Kitchen Hacks

Cooking with Cubes

Those trays in your freezer can help you make more than cold drinks


In my kitchen, the tools are half the fun. I have a potato peeler shaped like a monkey, a butter knife with a clay piece of toast as its handle, and a scrubber that’s attached to the back of a porcupine.

It’s part of a broader home decor philosophy, too. The first thing I bought for my new apartment, as soon as my roommate and I signed the lease about a year ago, was a metal octopus.

I went into Anthropologie to look for some trendy hand-towels or juice glasses or something that, having previously moved straight from a dorm to a furnished and fully-stocked house, I might need.

I already had a couple such items in tow when I reached the octopus, displayed on a shelf with coathooks and doorknobs. It had to be mine. Being an Anthropologie product, it was not budget-friendly. So naturally I put back all the other stuff.

The octopus hung proudly on a hook in my drywall until recently, when I was chastised by the landlord’s safety personnel for obstructing what turned out to be the hook for our fire extinguisher. Oops.

My favorite household items, all rooms inclusive, are my rubber ice cube trays: one shapes the ice into spaceships, the other into replicas of Grandpa’s dentures.

Even if you have boring rhomboid trays, though, frozen liquids are a top-shelf kitchen hack. With all the below variations, once the cubes are frozen, you can transfer them to a plastic freezer bag to free up your trays. In the mean time, you might want to label them, lest you end up with beef broth in your lemonade.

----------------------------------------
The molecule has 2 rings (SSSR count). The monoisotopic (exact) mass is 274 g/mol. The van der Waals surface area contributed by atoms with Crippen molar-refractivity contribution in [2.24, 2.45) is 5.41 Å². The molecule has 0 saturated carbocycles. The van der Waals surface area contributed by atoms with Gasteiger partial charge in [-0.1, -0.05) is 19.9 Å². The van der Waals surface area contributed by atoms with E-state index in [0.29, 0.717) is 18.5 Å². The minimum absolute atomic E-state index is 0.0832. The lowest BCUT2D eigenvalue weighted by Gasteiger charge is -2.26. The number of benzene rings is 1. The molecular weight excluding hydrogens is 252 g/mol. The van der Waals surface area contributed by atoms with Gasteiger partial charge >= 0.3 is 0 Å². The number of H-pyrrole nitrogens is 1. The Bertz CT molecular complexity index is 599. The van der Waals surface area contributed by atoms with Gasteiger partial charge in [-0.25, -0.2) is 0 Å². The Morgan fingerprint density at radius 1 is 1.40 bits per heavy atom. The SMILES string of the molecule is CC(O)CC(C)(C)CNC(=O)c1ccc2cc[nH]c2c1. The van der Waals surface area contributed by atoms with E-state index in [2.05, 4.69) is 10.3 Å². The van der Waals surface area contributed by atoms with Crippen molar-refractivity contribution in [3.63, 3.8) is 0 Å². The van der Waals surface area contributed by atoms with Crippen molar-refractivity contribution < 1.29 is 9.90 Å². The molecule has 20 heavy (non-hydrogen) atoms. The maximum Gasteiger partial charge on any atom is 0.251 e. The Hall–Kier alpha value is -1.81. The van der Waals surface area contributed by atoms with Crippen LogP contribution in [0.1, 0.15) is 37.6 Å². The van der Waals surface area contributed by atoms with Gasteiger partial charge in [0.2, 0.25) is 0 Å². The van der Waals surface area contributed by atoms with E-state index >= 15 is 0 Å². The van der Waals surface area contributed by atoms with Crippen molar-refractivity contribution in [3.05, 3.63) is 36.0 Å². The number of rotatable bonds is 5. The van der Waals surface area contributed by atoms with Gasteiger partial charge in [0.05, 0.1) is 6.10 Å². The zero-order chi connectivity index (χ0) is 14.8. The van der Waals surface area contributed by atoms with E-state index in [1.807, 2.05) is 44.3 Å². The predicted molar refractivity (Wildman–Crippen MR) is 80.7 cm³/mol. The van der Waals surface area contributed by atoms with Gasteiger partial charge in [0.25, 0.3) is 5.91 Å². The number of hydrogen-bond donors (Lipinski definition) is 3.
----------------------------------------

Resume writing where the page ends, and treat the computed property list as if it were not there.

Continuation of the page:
Freeze chicken (or beef, or veggie) stock so you always have some on hand for braising meat or fluffing up a risotto. An average cube = about an ounce, or 2 tablespoons. To thaw, either dunk the plastic bag in a bowl of warm water or zap cubes in the microwave.

If you don’t drain a whole bottle of wine, freeze the rest. It won’t be good for drinking anymore, but will work just fine as a dinner ingredient. No need to thaw first if it’s going directly into a hot pan. Toss a few cubes of red wine into any red pasta sauce or stew.

Make a batch of homemade pesto and freeze. For a simple basil pesto, blend 1/4 cup pine nuts, 2 cups fresh basil leaves, 1/2 cup hard grated cheese (like Parmesan), and 1/2 cup olive oil, plus a clove or a sprinkle of garlic, in a food processor or blender. Some pros advocate leaving out the Parm until thawing time, but that depends on how discerning your taste buds are. I freeze the cheese and it tastes fine to me. When it’s mealtime, toss with pasta, spread on crackers, or drizzle over meat and potatoes.

If you use a recipe that calls for only egg whites or yolks and you don’t have an immediate use for the extra part, freeze it. You can also freeze whole eggs if you know you won’t use them before they go bad–just whisk thoroughly before pouring into trays. Be extra careful with the labeling here as these have the most potential to masquerade as drinkable liquids.

Frozen fruit juices are handy, too. If you find yourself with an unused lemon, for example–maybe a recipe called just for the grated peel – freeze the juice instead of tossing it out. Then use it in recipes or as a chiller for soda or cocktails.

Rather than dumping out (or gulping down and then twitching all day) the remainder of a brewed pot of coffee, freeze it. You could use these cubes in desserts or even as part of a marinade or barbecue sauce, or just toss them into your next cup of coffee to make an iced version without diluting the taste.

Illustration by Claire Jelly.

Mara Miller is a writer and editor who lives in Fairmount. She studied Classics at Haverford College. Cursed with a parent with mad cooking skills, Mara spent the first 18 years of her life being fed delicious cuisine and the next several subsisting on dining hall mystery meat and granola bars. Then she got a kitchen. Her Kitchen Hacks column is for the aspiring mediocre chef in all of us. Follow her on Twitter: @maralmiller.


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